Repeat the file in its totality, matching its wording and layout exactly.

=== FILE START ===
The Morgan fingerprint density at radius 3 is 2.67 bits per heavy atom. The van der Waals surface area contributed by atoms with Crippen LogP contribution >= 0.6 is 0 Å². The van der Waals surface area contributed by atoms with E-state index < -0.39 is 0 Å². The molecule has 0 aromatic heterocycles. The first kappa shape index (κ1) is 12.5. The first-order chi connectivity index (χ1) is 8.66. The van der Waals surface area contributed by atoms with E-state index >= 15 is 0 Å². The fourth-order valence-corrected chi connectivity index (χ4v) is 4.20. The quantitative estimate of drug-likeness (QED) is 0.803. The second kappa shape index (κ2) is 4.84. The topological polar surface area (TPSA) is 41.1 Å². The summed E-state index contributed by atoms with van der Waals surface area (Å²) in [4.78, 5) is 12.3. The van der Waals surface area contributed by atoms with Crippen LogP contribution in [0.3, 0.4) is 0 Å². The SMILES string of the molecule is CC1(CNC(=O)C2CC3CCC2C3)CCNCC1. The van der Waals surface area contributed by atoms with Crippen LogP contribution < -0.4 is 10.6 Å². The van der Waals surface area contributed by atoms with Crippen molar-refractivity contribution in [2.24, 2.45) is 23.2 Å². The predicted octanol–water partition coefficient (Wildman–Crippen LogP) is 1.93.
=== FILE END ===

The Morgan fingerprint density at radius 3 is 2.67 bits per heavy atom. The van der Waals surface area contributed by atoms with Crippen LogP contribution >= 0.6 is 0 Å². The van der Waals surface area contributed by atoms with E-state index < -0.39 is 0 Å². The molecule has 0 aromatic heterocycles. The first kappa shape index (κ1) is 12.5. The first-order chi connectivity index (χ1) is 8.66. The van der Waals surface area contributed by atoms with E-state index >= 15 is 0 Å². The fourth-order valence-corrected chi connectivity index (χ4v) is 4.20. The quantitative estimate of drug-likeness (QED) is 0.803. The second kappa shape index (κ2) is 4.84. The topological polar surface area (TPSA) is 41.1 Å². The summed E-state index contributed by atoms with van der Waals surface area (Å²) in [4.78, 5) is 12.3. The van der Waals surface area contributed by atoms with Crippen LogP contribution in [0.3, 0.4) is 0 Å². The SMILES string of the molecule is CC1(CNC(=O)C2CC3CCC2C3)CCNCC1. The van der Waals surface area contributed by atoms with Crippen LogP contribution < -0.4 is 10.6 Å². The van der Waals surface area contributed by atoms with Crippen molar-refractivity contribution in [2.24, 2.45) is 23.2 Å². The predicted octanol–water partition coefficient (Wildman–Crippen LogP) is 1.93.